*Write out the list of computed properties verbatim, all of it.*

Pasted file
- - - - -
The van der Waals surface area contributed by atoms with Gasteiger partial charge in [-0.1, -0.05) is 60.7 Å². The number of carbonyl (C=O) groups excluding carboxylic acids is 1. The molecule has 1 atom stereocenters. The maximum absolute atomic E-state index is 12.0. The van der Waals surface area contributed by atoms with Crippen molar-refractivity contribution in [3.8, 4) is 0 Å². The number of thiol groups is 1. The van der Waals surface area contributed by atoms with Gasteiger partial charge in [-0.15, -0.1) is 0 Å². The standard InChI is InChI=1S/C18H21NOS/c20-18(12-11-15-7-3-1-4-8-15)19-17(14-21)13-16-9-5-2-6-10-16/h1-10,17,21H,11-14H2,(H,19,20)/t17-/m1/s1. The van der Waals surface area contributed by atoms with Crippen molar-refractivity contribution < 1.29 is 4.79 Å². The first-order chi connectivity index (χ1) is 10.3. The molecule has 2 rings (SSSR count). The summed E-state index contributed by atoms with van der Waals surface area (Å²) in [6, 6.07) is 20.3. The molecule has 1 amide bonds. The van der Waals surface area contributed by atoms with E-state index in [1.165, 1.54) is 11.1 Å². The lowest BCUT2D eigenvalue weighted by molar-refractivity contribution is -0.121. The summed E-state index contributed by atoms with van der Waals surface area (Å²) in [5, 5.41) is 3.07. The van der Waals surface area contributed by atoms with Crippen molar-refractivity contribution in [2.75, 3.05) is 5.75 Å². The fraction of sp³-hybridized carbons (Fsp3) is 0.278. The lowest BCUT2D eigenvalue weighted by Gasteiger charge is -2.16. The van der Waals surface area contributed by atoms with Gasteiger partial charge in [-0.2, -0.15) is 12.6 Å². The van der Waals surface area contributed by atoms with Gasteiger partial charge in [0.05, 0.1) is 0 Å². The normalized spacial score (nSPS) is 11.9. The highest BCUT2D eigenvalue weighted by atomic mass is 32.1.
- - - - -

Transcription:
The van der Waals surface area contributed by atoms with Gasteiger partial charge in [-0.1, -0.05) is 60.7 Å². The number of carbonyl (C=O) groups excluding carboxylic acids is 1. The molecule has 1 atom stereocenters. The maximum absolute atomic E-state index is 12.0. The van der Waals surface area contributed by atoms with Crippen molar-refractivity contribution in [3.8, 4) is 0 Å². The number of thiol groups is 1. The van der Waals surface area contributed by atoms with Gasteiger partial charge in [-0.15, -0.1) is 0 Å². The standard InChI is InChI=1S/C18H21NOS/c20-18(12-11-15-7-3-1-4-8-15)19-17(14-21)13-16-9-5-2-6-10-16/h1-10,17,21H,11-14H2,(H,19,20)/t17-/m1/s1. The van der Waals surface area contributed by atoms with Crippen molar-refractivity contribution < 1.29 is 4.79 Å². The first-order chi connectivity index (χ1) is 10.3. The molecule has 2 rings (SSSR count). The summed E-state index contributed by atoms with van der Waals surface area (Å²) in [6, 6.07) is 20.3. The molecule has 1 amide bonds. The van der Waals surface area contributed by atoms with E-state index in [1.165, 1.54) is 11.1 Å². The lowest BCUT2D eigenvalue weighted by molar-refractivity contribution is -0.121. The summed E-state index contributed by atoms with van der Waals surface area (Å²) in [5, 5.41) is 3.07. The van der Waals surface area contributed by atoms with Crippen molar-refractivity contribution in [2.75, 3.05) is 5.75 Å². The fraction of sp³-hybridized carbons (Fsp3) is 0.278. The lowest BCUT2D eigenvalue weighted by Gasteiger charge is -2.16. The van der Waals surface area contributed by atoms with Gasteiger partial charge in [-0.2, -0.15) is 12.6 Å². The van der Waals surface area contributed by atoms with Gasteiger partial charge in [0.05, 0.1) is 0 Å². The normalized spacial score (nSPS) is 11.9. The highest BCUT2D eigenvalue weighted by atomic mass is 32.1.